Characteristics Associated with Fear of Falling and Activity Restriction in Community-Living Older Persons
Article first published online: 8 MAY 2002
Journal of the American Geriatrics Society
Volume 50, Issue 3, pages 516–520, March 2002
How to Cite
Murphy, S. L., Williams, C. S. and Gill, T. M. (2002), Characteristics Associated with Fear of Falling and Activity Restriction in Community-Living Older Persons. Journal of the American Geriatrics Society, 50: 516–520. doi: 10.1046/j.1532-5415.2002.50119.x
- Issue published online: 8 MAY 2002
- Article first published online: 8 MAY 2002
- activity restriction;
- fear of falling;
- older population
To identify the characteristics associated with restricting activity because of fear of falling (activity restriction) and to determine which characteristics distinguish older persons who restrict activity from those who have fear of falling but do not restrict their activities (fear of falling alone).
Population-based cross-sectional study.
One thousand sixty-four community-living persons aged 72 and older.
Candidate predictors were identified from the following domains: demographic, health status, physical, psychosocial, and fall-related. The outcome measure was the report of no fear of falling, fear of falling alone, or activity restriction.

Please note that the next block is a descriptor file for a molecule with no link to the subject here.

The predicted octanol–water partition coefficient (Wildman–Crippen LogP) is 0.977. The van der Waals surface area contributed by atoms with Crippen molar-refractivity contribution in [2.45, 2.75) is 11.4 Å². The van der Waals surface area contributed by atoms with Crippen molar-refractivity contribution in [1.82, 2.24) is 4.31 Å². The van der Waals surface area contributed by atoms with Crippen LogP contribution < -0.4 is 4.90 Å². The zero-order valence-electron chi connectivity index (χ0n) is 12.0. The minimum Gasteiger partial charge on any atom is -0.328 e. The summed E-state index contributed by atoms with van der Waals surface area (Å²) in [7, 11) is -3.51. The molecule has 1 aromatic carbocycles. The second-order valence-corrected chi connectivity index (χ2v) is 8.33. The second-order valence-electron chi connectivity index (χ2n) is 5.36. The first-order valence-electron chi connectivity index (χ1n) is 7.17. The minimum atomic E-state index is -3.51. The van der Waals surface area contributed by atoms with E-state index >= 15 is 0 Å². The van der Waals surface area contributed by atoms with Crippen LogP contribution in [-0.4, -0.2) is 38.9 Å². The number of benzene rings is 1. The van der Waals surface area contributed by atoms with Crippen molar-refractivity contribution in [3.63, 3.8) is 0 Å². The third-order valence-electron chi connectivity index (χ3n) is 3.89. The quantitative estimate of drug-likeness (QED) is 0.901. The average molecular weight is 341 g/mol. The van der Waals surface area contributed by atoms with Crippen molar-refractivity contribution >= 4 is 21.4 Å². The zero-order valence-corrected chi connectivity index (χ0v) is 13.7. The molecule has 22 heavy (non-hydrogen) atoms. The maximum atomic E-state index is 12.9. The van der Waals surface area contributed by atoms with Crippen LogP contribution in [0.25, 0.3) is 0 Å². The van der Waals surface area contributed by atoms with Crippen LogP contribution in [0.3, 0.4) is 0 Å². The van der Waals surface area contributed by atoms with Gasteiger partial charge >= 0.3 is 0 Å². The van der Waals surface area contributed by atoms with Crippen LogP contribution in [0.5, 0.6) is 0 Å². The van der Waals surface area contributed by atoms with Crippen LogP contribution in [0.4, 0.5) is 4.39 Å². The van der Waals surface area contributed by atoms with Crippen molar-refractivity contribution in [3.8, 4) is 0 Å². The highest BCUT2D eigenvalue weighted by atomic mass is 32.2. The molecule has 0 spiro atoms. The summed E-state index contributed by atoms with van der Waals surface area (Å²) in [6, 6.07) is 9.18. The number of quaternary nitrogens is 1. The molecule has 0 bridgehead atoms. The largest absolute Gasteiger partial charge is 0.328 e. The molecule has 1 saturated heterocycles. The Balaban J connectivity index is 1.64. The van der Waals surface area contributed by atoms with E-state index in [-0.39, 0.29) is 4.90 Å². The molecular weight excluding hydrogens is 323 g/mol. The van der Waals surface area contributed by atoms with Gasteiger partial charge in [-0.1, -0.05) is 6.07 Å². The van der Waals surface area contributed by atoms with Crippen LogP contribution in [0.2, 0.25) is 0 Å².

Fifty-seven percent of the cohort reported no fear of falling, 24% reported fear of falling alone, and 19% reported restricting activity. The proportion of participants with poor health status, slow timed physical performance, activities of daily living disability, and poor psychosocial function was highest in those with activity restriction, intermediate in those with fear of falling alone, and lowest in those with no fear of falling. Of participants with fear of falling, characteristics independently associated with activity restriction were history of an injurious fall, slow timed physical performance, two or more chronic conditions, and depressive symptoms.
Older persons who restrict activity are more physically frail and have a greater burden of chronic conditions and depressive symptoms than those who have fear of falling alone. These differences between persons with fear of falling may guide the refinement of clinical interventions and preventative programs. J Am Geriatr Soc 50:516–520, 2002.